National parks and reserves are isolated by the country’s lack of transport infrastructure. The scarcity of well-maintained roads and railways aren’t just symptomatic of the country’s poverty, it’s also due to the difficult terrain, the climate and size of the country.
Rangers working in some reserves in eastern DRC are many hours away from care if they need emergency medical treatment. There’s no rescue by helicopter. They’re more likely to have to ride pillion on a motorbike, along unsealed potholed roads, literally holding on for dear life.
Thin Green Line is incredibly grateful to the small, community-based groups who coordinate requests for assistance from the families of fallen rangers. The diligent and timely work of local groups, nearly all led by women, who have to deal with frequent power outages and unreliable internet, has enabled financial assistance from Thin Green Line’s supporters to reach young widows and their children in remote parts of the Congo.
Mme Joséphine Misamu, director of Together for Rights of Nature EDN, coordinated some of the recent applications.
“Thank you to The Thin Green Line Foundation for their financial assistance to the families of nature conservationists who have fallen in battle to defend and protect our environment,” she said.
Nature in turmoil
DRC has five World Heritage sites. The four sites in eastern DRC are all classified as ‘in danger’.
- Garamba National Park (eastern DRC)
- Kahuzi-Biega National Park (eastern DRC)
- Okapi Wildlife Reserve (eastern DRC)
- Salonga National Park (western DRC)
- Virunga National Park (eastern DRC)
European Union support
In 2022, the EU allocated €44 million in humanitarian funding to address the needs of the most vulnerable people in the DRC.
In 2021, EU allocated over €70 million to support emergency humanitarian actions in the DRC. This amount does not include bilateral humanitarian support by individual EU countries.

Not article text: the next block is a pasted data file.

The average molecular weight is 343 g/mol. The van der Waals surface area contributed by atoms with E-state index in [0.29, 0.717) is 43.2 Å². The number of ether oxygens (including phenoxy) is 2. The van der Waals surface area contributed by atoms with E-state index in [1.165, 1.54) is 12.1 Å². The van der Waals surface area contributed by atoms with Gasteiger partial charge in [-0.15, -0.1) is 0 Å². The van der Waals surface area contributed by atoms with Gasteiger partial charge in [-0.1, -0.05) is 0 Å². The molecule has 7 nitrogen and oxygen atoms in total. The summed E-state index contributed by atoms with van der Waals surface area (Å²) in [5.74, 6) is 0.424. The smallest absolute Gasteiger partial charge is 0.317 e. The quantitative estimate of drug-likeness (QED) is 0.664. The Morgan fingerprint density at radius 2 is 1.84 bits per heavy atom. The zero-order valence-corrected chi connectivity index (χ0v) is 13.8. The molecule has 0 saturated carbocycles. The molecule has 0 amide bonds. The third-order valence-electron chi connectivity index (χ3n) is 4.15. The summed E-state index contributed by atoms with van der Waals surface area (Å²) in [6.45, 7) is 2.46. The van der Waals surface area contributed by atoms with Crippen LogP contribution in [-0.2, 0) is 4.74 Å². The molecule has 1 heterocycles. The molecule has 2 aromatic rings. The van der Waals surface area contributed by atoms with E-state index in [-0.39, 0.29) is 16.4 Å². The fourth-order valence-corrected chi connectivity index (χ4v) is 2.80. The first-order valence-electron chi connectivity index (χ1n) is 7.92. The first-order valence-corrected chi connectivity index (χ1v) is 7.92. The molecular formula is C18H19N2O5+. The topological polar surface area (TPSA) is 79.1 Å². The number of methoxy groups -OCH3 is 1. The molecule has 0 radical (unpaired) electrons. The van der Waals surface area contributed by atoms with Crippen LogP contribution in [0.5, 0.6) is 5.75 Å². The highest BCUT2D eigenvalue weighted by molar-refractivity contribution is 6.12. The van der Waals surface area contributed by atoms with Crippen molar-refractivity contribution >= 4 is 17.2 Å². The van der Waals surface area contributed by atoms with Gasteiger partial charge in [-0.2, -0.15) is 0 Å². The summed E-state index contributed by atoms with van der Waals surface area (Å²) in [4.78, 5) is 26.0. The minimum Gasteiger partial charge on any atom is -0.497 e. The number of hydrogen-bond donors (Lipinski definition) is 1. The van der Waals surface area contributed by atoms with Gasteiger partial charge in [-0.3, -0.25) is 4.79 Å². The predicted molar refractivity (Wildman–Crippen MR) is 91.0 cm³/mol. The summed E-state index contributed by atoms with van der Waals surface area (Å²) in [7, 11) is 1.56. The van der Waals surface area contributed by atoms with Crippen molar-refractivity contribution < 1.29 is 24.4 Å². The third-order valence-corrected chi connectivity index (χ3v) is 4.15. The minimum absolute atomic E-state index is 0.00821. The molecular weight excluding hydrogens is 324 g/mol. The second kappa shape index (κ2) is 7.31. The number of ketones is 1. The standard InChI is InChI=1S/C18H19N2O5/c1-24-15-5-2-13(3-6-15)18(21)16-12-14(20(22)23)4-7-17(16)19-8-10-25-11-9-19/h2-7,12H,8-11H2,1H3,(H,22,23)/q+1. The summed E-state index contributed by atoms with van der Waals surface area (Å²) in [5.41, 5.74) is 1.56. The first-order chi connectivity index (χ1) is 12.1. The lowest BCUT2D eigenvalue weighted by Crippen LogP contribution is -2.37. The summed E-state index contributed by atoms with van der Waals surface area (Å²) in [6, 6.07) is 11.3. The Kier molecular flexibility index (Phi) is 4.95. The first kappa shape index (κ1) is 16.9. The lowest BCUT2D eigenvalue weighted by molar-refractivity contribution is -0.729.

Most of the EU-funded humanitarian projects are helping vulnerable people in the east of the country, where persistent conflict is ongoing.
The EU works with partners to:
- provide food assistance and nutrition, shelter, protection, emergency healthcare, including care for survivors of sexual violence
- improve water, sanitation and hygiene conditions
- ensure that children caught in humanitarian crises can go to school.
The EU’s support also allows humanitarian organisations with specific expertise in nutrition to work in areas that have alarming malnutrition levels, saving the lives of thousands of children.
In the face of the additional challenges brought about by COVID-19, EU-funded humanitarian projects in the DRC continue to provide life-saving humanitarian assistance for people in need.
Thin Green Line’s commitment
Even with the European Union’s commitment to the country, the team at Thin Green Line work hard to ensure the families of Fallen Rangers aren’t overlooked. We are dedicated to maintaining our pledge to provide assistance to every family so tragically affected by the death of a Ranger.
Paul Raffaele – Among the Great Apes (New York, 2011) ISBN13 9780061671845
Human-Elephant conflict – DRC (Forgotten Parks Foundation) https://forgottenparks.org/hecandtroublesatkatala/?fbclid=IwAR015zoZiR43wyp-GNv4QYq-kIZIliWcLie-qyEECTpfZ1xeVAoR-4KhEfU
Image: Wallpaper Flare